Original article / research
Role of Calcium and Phosphate Ionic Product as an Early Marker of Vascular Calcification to Predict Cardiac Risk in Chronic Kidney Disease: A Case-control Study
Dr. Mangala N Sirsikar,
Vydehi Institute of Medical Sciences and Research Centre, #82, Nallurahalli, Whitefield, Bangalore-560066, Karnataka, India.
Introduction: Cardiovascular disease is the most leading cause of death in patients with Chronic Kidney Disease (CKD) and Vascular Calcification (CV) is one of the strongest predictors of cardiovascular risk. CV is a process characterised by thickening and loss of elasticity of muscular arteries walls which occurs in two distinct sites, the intimal associated with atherosclerotic plaques and medial calcification is characterised by vascular stiffening and arteriosclerosis with adverse clinical outcomes leading to cardiovascular mortality. Disturbed mineral metabolism such as increased serum phosphorus and ionic product may be one such risk factor and is emerging as a principle modifier of CV in the CKD subjects.
Aim: To determine serum phosphorus and calcium in CKD patients and compare with calcium phosphorus ionic product as an early independent marker of CV in CKD to predict cardiac mortality.
Materials and Methods: This was duration based case-control study conducted in Department of Nephrology, Vydehi Institute of Medical Sciences & Research Centre, Karnataka, India. Fifty cases of CKD presented in stage 3,4 and 5 and 50 healthy individuals between the age group 21-78 years were included as controls. Serum levels of Calcium, Phosphorous were analysed in autoanalyser, Ca x P ionic product was calculated, estimated Glomerular Filtration Rate (eGFR) was calculated by Modification of Diet in Renal Disease (MDRD) formula. All measured variables were compared with eGFR and compared between cases and controls. The results were presented as a mean±Standard Deviation (SD) and p-value <0.05 was considered as significant.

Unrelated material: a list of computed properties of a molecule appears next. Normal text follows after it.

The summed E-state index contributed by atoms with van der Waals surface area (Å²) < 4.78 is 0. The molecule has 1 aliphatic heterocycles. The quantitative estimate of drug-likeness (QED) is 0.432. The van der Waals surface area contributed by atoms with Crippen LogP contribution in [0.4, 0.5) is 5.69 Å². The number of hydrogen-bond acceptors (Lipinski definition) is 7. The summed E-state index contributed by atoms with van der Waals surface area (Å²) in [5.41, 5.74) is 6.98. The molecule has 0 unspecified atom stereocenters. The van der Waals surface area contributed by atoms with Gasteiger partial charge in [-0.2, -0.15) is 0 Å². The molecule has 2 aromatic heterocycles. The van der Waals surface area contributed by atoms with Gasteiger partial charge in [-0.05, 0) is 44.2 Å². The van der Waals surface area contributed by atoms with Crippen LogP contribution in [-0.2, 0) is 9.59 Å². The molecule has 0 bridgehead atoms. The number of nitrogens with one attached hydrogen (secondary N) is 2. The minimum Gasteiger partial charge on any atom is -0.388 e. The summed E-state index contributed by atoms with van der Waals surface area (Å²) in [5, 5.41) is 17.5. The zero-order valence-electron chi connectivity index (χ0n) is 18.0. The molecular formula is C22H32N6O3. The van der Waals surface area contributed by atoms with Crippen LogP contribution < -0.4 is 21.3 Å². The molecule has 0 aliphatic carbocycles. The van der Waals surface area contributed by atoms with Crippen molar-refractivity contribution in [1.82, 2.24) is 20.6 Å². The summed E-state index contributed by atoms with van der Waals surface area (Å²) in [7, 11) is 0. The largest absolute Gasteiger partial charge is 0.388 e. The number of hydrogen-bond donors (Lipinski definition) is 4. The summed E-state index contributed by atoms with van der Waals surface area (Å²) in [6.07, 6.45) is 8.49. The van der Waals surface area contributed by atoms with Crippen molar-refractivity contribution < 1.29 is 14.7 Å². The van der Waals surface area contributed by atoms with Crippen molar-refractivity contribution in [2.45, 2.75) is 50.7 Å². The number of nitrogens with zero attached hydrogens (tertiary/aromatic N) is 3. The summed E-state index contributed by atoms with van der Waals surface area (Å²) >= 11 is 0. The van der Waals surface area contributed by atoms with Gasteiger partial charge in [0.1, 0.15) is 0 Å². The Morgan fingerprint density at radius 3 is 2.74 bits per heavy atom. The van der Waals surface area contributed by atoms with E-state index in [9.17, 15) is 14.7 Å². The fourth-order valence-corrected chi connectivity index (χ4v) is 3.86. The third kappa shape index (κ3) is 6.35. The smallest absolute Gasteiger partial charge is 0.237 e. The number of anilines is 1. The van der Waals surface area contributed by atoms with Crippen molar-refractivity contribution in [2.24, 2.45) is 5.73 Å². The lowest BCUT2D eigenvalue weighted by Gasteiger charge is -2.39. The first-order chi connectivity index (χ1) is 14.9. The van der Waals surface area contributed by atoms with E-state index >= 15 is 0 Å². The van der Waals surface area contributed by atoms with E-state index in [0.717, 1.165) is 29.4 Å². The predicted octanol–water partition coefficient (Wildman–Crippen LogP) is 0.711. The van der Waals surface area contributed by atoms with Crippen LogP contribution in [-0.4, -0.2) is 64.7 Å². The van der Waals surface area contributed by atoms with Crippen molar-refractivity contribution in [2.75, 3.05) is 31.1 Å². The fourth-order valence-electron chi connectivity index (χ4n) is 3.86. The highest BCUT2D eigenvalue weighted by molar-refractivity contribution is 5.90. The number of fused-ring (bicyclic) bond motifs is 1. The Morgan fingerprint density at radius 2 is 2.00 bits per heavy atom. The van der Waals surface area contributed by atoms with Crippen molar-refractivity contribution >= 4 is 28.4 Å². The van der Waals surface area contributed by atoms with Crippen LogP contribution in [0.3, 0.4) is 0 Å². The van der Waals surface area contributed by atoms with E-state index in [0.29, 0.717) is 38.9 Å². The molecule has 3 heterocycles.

Results: Mean age of cases were 47.74±11.01 years and 45.66±11.46 years were of controls. Clinically, confirmed CKD was found more in male patients 31 (62) compared to female 19 (38). eGFR (mL/min) cases (14.12±10.72) and (102.97±27.46) in control, Serum Creatinine (mg/dl) were 7.04±5.34 mg/dL in cases which was significantly more compared to control (0.84±0.20 mg/dL). Serum Calcium (Ca) (mg/dL) 8.11±1.09 mg/dL in cases less compared with control 9.31±0.42 mg/dL, indicating hypocalcaemia. Serum Phosphrous (P) 5.2932±1.83 mg/dL) in CKD suggesting hyperphosphatemia compared to control (3.27±0.54 mg/dL). Calcium Phosphorus Ionic Product was 46.9108±14.77 in cases, elevated in CKD as compared to control (30.46±5.03). Statistically, significant result was found between serum phosphorus and calcium phosphorus ionic product (p<0.05), well compared with eGFR of stage 3, 4 and 5 CKD patients.
Conclusion: Hyperphosphatemia and elevated calcium- phosphate ionic product is an early independent marker of calcification to predict cardiovascular risk in late stages of CKD.
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